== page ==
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It seems that CRISPR/Cas9 can be used in all organisms. The technique has raised hopes for possible applications in medicine, animal breeding, biotechnology and crop research. Using CRISPR/Cas9, genetic modification can be used to research diseases, improve the food supply, cure hereditary diseases, find new ways of fighting cancer and HIV, and breed more resilient animals and crops. Suddenly, everything seems possible.
Researchers have modified a gene in human immune cells to make the cells immune against the HI virus. Modified blood stem cells could also be used to treat blood disorders. Goats could be bred that are less prone to disease and pigs whose organs could be used for transplantation. Mosquitoes that transmit infectious diseases such as malaria could be genetically modified to become resistant or be wiped out. CRISPR/Cas9 has already been adopted in research labs around the world to produce modified cell lines and precisely activate or inactivate genes to research the mechanisms of disease.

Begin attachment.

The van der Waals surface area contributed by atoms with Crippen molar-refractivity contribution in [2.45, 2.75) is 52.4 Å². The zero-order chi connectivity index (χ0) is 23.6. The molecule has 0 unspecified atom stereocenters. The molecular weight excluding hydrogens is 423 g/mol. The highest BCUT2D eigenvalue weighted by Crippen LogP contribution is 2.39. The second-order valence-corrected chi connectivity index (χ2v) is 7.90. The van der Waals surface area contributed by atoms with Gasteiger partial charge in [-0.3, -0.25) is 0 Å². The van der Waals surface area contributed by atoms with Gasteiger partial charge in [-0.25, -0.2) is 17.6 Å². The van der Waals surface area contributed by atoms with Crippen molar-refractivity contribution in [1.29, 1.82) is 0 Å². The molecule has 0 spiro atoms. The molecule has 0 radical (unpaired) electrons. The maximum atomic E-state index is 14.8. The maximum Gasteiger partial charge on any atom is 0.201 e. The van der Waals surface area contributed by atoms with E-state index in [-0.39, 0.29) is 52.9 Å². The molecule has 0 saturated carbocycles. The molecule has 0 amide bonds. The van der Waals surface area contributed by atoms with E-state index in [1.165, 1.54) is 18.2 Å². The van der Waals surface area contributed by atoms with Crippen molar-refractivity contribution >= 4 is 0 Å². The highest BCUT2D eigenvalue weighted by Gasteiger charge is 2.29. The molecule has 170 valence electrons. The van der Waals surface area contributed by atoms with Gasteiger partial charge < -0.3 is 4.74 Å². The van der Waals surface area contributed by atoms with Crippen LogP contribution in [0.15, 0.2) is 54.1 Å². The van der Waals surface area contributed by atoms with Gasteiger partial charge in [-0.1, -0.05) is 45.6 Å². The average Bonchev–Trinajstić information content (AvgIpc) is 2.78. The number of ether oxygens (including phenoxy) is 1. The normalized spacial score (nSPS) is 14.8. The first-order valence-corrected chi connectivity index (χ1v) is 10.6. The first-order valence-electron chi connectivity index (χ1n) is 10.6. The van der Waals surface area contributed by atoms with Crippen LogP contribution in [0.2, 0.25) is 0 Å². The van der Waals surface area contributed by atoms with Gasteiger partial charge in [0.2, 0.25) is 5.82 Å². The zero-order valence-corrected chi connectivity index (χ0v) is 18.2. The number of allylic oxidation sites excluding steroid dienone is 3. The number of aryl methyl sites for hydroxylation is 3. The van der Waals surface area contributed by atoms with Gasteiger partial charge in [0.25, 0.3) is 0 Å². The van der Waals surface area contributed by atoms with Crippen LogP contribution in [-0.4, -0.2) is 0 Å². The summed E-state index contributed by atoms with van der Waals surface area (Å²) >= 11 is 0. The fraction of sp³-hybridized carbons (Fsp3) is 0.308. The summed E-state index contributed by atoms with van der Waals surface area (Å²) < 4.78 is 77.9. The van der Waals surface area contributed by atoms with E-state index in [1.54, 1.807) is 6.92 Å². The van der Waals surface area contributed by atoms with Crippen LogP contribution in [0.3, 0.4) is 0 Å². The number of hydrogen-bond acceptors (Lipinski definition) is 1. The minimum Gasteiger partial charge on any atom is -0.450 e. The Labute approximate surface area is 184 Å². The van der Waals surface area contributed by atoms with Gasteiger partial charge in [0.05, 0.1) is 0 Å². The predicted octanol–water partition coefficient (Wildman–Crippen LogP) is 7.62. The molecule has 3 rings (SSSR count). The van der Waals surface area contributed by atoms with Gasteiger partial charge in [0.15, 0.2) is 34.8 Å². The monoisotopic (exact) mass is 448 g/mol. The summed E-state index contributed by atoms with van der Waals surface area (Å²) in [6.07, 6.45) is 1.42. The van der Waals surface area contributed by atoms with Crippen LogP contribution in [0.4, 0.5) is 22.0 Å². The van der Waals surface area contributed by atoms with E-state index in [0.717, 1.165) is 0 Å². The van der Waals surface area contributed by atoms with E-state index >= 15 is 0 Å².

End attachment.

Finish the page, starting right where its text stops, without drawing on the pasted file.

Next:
Microbiologist Jörg Hacker about hopes in medicine (German)
CRISPR/Cas9 is also being used in crop research. Strains of rice and wheat are being genetically modified to make them more resilient against pests. Genetic engineers are working on making crops resilient to climate change, on wheat that contains less gluten and fruit with higher levels of vitamins. CRISPR/Cas9 can modify the DNA of crops much more quickly and precisely than the standard random mutagenesis and crossbreeding methods used in conventional breeding until now.
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